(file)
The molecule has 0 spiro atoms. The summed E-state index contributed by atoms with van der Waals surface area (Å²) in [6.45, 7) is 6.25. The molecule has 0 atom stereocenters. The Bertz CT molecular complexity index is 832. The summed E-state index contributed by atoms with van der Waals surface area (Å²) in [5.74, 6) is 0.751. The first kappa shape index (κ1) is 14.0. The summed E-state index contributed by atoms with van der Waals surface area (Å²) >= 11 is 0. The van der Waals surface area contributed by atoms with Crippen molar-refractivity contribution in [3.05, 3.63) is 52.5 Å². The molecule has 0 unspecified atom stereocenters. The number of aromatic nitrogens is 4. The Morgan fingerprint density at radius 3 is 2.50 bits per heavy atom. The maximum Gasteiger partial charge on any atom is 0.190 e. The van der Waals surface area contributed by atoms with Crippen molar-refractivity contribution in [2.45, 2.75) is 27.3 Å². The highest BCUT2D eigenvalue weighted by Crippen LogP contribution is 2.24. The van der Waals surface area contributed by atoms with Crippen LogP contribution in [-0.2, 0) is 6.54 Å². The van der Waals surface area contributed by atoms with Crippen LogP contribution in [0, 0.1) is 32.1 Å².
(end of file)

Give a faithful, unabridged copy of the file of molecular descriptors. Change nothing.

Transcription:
The molecule has 0 spiro atoms. The summed E-state index contributed by atoms with van der Waals surface area (Å²) in [6.45, 7) is 6.25. The molecule has 0 atom stereocenters. The Bertz CT molecular complexity index is 832. The summed E-state index contributed by atoms with van der Waals surface area (Å²) in [5.74, 6) is 0.751. The first kappa shape index (κ1) is 14.0. The summed E-state index contributed by atoms with van der Waals surface area (Å²) >= 11 is 0. The van der Waals surface area contributed by atoms with Crippen molar-refractivity contribution in [3.05, 3.63) is 52.5 Å². The molecule has 0 unspecified atom stereocenters. The number of aromatic nitrogens is 4. The Morgan fingerprint density at radius 3 is 2.50 bits per heavy atom. The maximum Gasteiger partial charge on any atom is 0.190 e. The van der Waals surface area contributed by atoms with Crippen molar-refractivity contribution in [2.45, 2.75) is 27.3 Å². The highest BCUT2D eigenvalue weighted by Crippen LogP contribution is 2.24. The van der Waals surface area contributed by atoms with Crippen LogP contribution in [-0.2, 0) is 6.54 Å². The van der Waals surface area contributed by atoms with Crippen LogP contribution in [0, 0.1) is 32.1 Å².